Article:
The Controversy of CRUISING
These notes on Cruising were written by Chelsea McCracken, PhD candidate in UW Madison’s Department of Communication Arts. A 35mm print of Cruising will screen as a Special Presentation on Friday, April 14 at 7 p.m. in our regular venue, 4070 Vilas Hall.
The production of William Friedkin’s Cruising in 1980 caused an uproar from the gay and lesbian community. Cruising follows a detective’s investigation of a serial killer who murders members of the gay S/M leather community. The film was based on a novel that Vito Russo, in his seminal book The Celluloid Closet, called “homophobic in spirit and in fact; it sees all its gay characters as having been ‘recruited,’ condemned to the sad gay life like modern vampires who must create new victims to survive” (236). The controversy, intense reactions, and protests sparked by the film reflect a vocal section of the gay community’s concern over Hollywood’s representation of gay characters. Gay rights activists called for a boycott of the film because, as Philip Shehadi of Gay Community News put it, “the systematic pattern of misrepresentation that has always characterized Hollywood's treatment of homosexuality is simply intolerable, and the release of Cruising is an excellent opportunity to make that statement” (“Cruising: How Dangerous?” (23 February 1980): 1).
Cruising’s script was leaked before production began, giving gay advocacy groups ample time to organize. Activists created pamphlets to call people to arms against the film. One such pamphlet noted that violence against homosexuals is rooted in “feelings of hatred and fear” towards a group of people, and films like Cruising “not only reinforce and foster these feelings, they exploit them for profit.” Put even more forcefully, one pamphlet stated that in Cruising, “gay men are presented as one-dimensional sex-crazed lunatics, vulnerable victims of violence and death. This is not a film about how we live: it is a film about why we should be killed… ‘Cruising’ is a film which will encourage more violence against homosexuals. In the current climate of backlash against the gay rights movement, this movie is a genocidal act.”
Cruising was shot in New York City, and by the time filming began, the film had garnered intense criticism and resentment. Protestors interfered with the production in a number of ways, including crowding shooting locations, unhooking or even cutting cables, and blowing whistles so that shots had to be reshot, all of which cost the production time and money. The violence of the reaction apparently startled Friedkin, who claimed that the protests went beyond peaceful disagreement and were the result of key, inflammatory articles written about the film, in particular by Arthur Bell of the Village Voice. Friedkin maintains that the film is not homophobic but rather “just a murder mystery, with the gay leather scene as a backdrop... The vitriol that the film was greeted with still confounds me” (qtd in Alex Simon, “Cruising with Billy.” Friedkin initially thought he would benefit from the protests and demonstrations, but they ended up working against the film, keeping it from reaching its expected box office potential. Cruising had a disappointing theatrical run, and some theaters refused to show the film because of the negative press attention.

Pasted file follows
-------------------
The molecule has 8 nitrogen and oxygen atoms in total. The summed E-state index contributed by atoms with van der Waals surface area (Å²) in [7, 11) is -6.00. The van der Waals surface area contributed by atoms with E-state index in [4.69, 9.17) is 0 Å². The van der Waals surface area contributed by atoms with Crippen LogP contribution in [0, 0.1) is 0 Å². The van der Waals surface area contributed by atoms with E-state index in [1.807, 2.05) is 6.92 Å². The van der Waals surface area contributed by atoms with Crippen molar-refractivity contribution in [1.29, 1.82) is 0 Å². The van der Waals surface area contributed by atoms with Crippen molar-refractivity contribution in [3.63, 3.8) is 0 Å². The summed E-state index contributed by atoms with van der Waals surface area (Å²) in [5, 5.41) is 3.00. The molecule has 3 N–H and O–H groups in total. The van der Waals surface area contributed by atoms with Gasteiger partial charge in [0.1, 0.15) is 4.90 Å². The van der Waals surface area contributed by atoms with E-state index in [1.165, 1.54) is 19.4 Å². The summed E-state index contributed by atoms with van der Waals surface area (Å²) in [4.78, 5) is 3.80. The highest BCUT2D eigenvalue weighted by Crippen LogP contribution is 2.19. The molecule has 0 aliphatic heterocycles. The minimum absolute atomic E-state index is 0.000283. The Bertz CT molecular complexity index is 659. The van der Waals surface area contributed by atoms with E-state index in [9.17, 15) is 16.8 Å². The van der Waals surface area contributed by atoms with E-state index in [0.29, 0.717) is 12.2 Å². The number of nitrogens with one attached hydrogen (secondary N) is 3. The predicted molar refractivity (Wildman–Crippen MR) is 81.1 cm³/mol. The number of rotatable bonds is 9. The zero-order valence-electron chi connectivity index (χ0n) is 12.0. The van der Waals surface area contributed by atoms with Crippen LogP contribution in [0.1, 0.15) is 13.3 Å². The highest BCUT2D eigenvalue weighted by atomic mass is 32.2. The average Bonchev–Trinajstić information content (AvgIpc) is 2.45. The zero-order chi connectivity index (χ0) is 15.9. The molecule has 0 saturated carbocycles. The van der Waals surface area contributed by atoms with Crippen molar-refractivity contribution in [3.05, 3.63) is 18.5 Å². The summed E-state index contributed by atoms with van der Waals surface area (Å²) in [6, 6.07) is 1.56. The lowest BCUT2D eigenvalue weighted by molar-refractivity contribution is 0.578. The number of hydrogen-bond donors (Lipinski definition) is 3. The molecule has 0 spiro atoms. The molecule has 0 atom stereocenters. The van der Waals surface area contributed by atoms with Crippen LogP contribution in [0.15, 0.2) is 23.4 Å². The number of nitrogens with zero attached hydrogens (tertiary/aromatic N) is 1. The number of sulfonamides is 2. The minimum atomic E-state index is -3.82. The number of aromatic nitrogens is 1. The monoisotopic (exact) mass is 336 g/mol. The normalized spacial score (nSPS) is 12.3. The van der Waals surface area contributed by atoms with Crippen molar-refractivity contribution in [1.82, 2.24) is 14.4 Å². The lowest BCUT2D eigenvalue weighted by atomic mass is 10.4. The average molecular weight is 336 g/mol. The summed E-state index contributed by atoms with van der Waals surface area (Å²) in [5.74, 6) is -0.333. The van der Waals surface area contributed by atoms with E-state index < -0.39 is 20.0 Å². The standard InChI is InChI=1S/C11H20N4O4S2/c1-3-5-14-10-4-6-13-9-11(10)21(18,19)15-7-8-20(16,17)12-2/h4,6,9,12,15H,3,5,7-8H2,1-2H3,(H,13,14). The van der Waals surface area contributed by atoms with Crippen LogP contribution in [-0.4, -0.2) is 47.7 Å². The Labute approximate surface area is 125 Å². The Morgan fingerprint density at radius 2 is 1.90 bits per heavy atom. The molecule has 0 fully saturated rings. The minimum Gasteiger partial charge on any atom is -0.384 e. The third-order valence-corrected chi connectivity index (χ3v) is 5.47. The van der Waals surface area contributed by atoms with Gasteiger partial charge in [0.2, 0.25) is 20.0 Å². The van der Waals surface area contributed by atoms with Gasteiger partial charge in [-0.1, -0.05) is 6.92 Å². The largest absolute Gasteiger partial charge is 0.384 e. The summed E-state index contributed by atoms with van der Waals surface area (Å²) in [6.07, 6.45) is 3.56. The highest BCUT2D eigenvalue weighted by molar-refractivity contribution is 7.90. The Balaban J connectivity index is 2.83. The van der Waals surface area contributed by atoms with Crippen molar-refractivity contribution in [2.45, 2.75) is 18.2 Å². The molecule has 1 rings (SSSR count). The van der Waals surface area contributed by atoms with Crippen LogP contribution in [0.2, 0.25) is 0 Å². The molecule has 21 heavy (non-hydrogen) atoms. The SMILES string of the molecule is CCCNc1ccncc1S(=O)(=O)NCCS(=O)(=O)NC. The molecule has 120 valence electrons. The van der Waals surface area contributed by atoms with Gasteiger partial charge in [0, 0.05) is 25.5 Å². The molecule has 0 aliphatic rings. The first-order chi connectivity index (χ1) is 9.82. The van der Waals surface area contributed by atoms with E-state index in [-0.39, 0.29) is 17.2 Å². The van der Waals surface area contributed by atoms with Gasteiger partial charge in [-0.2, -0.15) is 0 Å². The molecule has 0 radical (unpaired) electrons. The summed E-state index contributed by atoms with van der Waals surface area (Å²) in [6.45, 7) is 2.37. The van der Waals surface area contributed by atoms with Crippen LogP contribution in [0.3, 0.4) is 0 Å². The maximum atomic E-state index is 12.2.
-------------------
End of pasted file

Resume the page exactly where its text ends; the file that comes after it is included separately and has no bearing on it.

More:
Gay and lesbian protests did not necessarily reflect the viewpoint of the entire community. Despite the vocal opposition to the film’s production, more than 1600 gay men participated in the filming of Cruising. Many of them were members of the leather subculture who welcomed the opportunity to bring attention to a subsection of the gay community that did not get recognition from mainstream gay associations. Gay liberation political agendas tended to view with embarrassment sexual practices that deviated significantly from normative conventions. So while some protested the film’s lack of “real images” of gay men, there were others who countered this attack by illustrating that there is no single way to be gay.
Some sensed at the time of its initial release that Cruising could become a gay cult film, and efforts were made to preserve some of the promotional materials and prints. The film did undergo re-evaluations as it aged, and Cruising has been reclaimed to some extent as a camp time capsule. As Nathan Lee of The Village Voice put it, the film is a “heady, horny, flashback to the last gasp of full-blown sexual abandon, and easily the most graphic depiction of gay sex ever in a mainstream movie... The atmosphere of uninhibited sexual camaraderie—invisible to the protestors and long since vanished from the scene—overpowers the trite homophobic conceits.”
While not uniform in their responses, contemporary viewers were heavily influenced by the press surrounding the film, and Cruising’s lasting legacy is deeply informed by the fractious situation of its production and release. Cruising became a lightning rod for gay visibility, censorship, and conversations about LGBTQ images in media. In this moment, what was widely considered to be a negative depiction of the gay community brought the issue of gay representations to the forefront of national discussions. These actions drew more attention to the filmic medium as a battleground of representation, as well as to LGBTQ populations as a political force.